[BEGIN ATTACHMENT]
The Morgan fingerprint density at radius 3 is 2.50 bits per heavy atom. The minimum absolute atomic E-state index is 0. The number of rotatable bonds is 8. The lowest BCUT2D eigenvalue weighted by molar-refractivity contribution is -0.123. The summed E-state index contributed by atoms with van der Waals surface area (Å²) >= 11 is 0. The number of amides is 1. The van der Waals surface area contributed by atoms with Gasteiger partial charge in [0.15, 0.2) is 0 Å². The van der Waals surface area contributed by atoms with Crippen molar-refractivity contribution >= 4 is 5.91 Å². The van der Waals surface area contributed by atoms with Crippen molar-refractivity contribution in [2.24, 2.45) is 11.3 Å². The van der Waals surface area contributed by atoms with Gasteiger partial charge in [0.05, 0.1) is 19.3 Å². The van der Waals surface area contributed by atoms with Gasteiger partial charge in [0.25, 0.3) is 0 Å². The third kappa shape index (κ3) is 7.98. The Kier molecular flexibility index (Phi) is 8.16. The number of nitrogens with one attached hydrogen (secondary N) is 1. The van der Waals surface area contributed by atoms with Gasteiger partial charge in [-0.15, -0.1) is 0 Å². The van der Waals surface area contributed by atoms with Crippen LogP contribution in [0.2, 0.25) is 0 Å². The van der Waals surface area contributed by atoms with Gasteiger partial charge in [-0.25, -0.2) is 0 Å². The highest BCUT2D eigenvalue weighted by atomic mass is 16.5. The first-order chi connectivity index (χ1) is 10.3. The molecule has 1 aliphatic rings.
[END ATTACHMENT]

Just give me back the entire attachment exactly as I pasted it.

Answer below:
The Morgan fingerprint density at radius 3 is 2.50 bits per heavy atom. The minimum absolute atomic E-state index is 0. The number of rotatable bonds is 8. The lowest BCUT2D eigenvalue weighted by molar-refractivity contribution is -0.123. The summed E-state index contributed by atoms with van der Waals surface area (Å²) >= 11 is 0. The number of amides is 1. The van der Waals surface area contributed by atoms with Gasteiger partial charge in [0.15, 0.2) is 0 Å². The van der Waals surface area contributed by atoms with Crippen molar-refractivity contribution >= 4 is 5.91 Å². The van der Waals surface area contributed by atoms with Crippen molar-refractivity contribution in [2.24, 2.45) is 11.3 Å². The van der Waals surface area contributed by atoms with Gasteiger partial charge in [0.05, 0.1) is 19.3 Å². The van der Waals surface area contributed by atoms with Gasteiger partial charge in [0.25, 0.3) is 0 Å². The third kappa shape index (κ3) is 7.98. The Kier molecular flexibility index (Phi) is 8.16. The number of nitrogens with one attached hydrogen (secondary N) is 1. The van der Waals surface area contributed by atoms with Gasteiger partial charge in [-0.15, -0.1) is 0 Å². The van der Waals surface area contributed by atoms with Crippen LogP contribution in [0.2, 0.25) is 0 Å². The van der Waals surface area contributed by atoms with Gasteiger partial charge in [-0.25, -0.2) is 0 Å². The highest BCUT2D eigenvalue weighted by atomic mass is 16.5. The first-order chi connectivity index (χ1) is 10.3. The molecule has 1 aliphatic rings.